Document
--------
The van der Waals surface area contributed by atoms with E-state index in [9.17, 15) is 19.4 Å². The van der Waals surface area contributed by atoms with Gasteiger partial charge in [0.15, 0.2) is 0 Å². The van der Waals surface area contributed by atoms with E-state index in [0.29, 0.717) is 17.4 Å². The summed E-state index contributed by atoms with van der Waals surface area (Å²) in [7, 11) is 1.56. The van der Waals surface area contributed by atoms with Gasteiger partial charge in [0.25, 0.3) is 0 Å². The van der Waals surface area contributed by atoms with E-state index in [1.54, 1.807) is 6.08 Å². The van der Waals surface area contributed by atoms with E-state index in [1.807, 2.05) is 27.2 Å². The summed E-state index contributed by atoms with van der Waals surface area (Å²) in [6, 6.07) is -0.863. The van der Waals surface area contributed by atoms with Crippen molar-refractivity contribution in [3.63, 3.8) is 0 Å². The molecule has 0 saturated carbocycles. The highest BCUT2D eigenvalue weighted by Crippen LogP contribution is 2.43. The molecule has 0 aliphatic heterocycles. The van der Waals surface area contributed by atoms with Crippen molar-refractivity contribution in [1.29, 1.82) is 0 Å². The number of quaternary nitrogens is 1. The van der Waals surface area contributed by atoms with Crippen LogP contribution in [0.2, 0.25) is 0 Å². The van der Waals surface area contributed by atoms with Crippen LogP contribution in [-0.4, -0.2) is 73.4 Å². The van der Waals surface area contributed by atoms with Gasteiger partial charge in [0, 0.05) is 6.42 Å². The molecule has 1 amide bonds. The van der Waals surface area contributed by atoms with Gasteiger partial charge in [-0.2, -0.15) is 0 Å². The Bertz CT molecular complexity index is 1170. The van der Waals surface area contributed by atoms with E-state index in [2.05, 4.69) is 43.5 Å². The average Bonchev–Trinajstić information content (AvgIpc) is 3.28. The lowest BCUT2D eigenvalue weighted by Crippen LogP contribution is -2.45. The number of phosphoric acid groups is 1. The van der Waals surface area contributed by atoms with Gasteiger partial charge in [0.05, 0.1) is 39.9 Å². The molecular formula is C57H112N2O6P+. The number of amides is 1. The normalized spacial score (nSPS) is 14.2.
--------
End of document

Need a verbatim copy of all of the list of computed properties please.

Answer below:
The van der Waals surface area contributed by atoms with E-state index in [9.17, 15) is 19.4 Å². The van der Waals surface area contributed by atoms with Gasteiger partial charge in [0.15, 0.2) is 0 Å². The van der Waals surface area contributed by atoms with E-state index in [0.29, 0.717) is 17.4 Å². The summed E-state index contributed by atoms with van der Waals surface area (Å²) in [7, 11) is 1.56. The van der Waals surface area contributed by atoms with Gasteiger partial charge in [0.25, 0.3) is 0 Å². The van der Waals surface area contributed by atoms with E-state index in [1.54, 1.807) is 6.08 Å². The van der Waals surface area contributed by atoms with E-state index in [1.807, 2.05) is 27.2 Å². The summed E-state index contributed by atoms with van der Waals surface area (Å²) in [6, 6.07) is -0.863. The van der Waals surface area contributed by atoms with Crippen molar-refractivity contribution in [3.63, 3.8) is 0 Å². The molecule has 0 saturated carbocycles. The highest BCUT2D eigenvalue weighted by Crippen LogP contribution is 2.43. The molecule has 0 aliphatic heterocycles. The van der Waals surface area contributed by atoms with Crippen molar-refractivity contribution in [1.29, 1.82) is 0 Å². The number of quaternary nitrogens is 1. The van der Waals surface area contributed by atoms with Crippen LogP contribution in [0.2, 0.25) is 0 Å². The van der Waals surface area contributed by atoms with Crippen LogP contribution in [-0.4, -0.2) is 73.4 Å². The van der Waals surface area contributed by atoms with Gasteiger partial charge in [0, 0.05) is 6.42 Å². The molecule has 1 amide bonds. The van der Waals surface area contributed by atoms with Gasteiger partial charge in [-0.2, -0.15) is 0 Å². The Bertz CT molecular complexity index is 1170. The van der Waals surface area contributed by atoms with E-state index in [2.05, 4.69) is 43.5 Å². The average Bonchev–Trinajstić information content (AvgIpc) is 3.28. The lowest BCUT2D eigenvalue weighted by Crippen LogP contribution is -2.45. The number of phosphoric acid groups is 1. The van der Waals surface area contributed by atoms with Gasteiger partial charge in [0.05, 0.1) is 39.9 Å². The molecular formula is C57H112N2O6P+. The number of amides is 1. The normalized spacial score (nSPS) is 14.2.